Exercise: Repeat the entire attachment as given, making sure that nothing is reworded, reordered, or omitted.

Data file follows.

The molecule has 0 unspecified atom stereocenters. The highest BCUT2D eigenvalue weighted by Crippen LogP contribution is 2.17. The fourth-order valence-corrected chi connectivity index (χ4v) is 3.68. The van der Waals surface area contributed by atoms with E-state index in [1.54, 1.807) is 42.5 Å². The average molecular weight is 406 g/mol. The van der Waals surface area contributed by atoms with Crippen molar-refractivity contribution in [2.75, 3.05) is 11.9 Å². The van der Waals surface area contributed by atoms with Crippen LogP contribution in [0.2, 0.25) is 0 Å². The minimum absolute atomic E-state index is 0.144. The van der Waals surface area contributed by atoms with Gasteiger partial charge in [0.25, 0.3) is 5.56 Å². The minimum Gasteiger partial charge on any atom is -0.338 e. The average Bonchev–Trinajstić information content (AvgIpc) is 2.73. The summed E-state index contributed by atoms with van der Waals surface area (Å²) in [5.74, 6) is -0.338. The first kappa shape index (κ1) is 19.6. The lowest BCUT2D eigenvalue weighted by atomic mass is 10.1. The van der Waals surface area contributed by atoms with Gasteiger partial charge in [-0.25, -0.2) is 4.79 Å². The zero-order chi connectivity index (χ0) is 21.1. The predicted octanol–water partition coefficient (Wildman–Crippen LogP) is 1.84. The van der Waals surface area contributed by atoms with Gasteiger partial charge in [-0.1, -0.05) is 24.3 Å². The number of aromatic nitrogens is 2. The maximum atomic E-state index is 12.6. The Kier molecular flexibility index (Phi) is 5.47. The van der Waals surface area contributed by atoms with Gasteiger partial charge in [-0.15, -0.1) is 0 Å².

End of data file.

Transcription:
The molecule has 0 unspecified atom stereocenters. The highest BCUT2D eigenvalue weighted by Crippen LogP contribution is 2.17. The fourth-order valence-corrected chi connectivity index (χ4v) is 3.68. The van der Waals surface area contributed by atoms with E-state index in [1.54, 1.807) is 42.5 Å². The average molecular weight is 406 g/mol. The van der Waals surface area contributed by atoms with Crippen molar-refractivity contribution in [2.75, 3.05) is 11.9 Å². The van der Waals surface area contributed by atoms with Crippen LogP contribution in [0.2, 0.25) is 0 Å². The minimum absolute atomic E-state index is 0.144. The van der Waals surface area contributed by atoms with Gasteiger partial charge in [0.25, 0.3) is 5.56 Å². The minimum Gasteiger partial charge on any atom is -0.338 e. The average Bonchev–Trinajstić information content (AvgIpc) is 2.73. The summed E-state index contributed by atoms with van der Waals surface area (Å²) in [5.74, 6) is -0.338. The first kappa shape index (κ1) is 19.6. The lowest BCUT2D eigenvalue weighted by atomic mass is 10.1. The van der Waals surface area contributed by atoms with Gasteiger partial charge in [-0.25, -0.2) is 4.79 Å². The zero-order chi connectivity index (χ0) is 21.1. The predicted octanol–water partition coefficient (Wildman–Crippen LogP) is 1.84. The van der Waals surface area contributed by atoms with Gasteiger partial charge in [-0.1, -0.05) is 24.3 Å². The number of aromatic nitrogens is 2. The maximum atomic E-state index is 12.6. The Kier molecular flexibility index (Phi) is 5.47. The van der Waals surface area contributed by atoms with Gasteiger partial charge in [-0.15, -0.1) is 0 Å².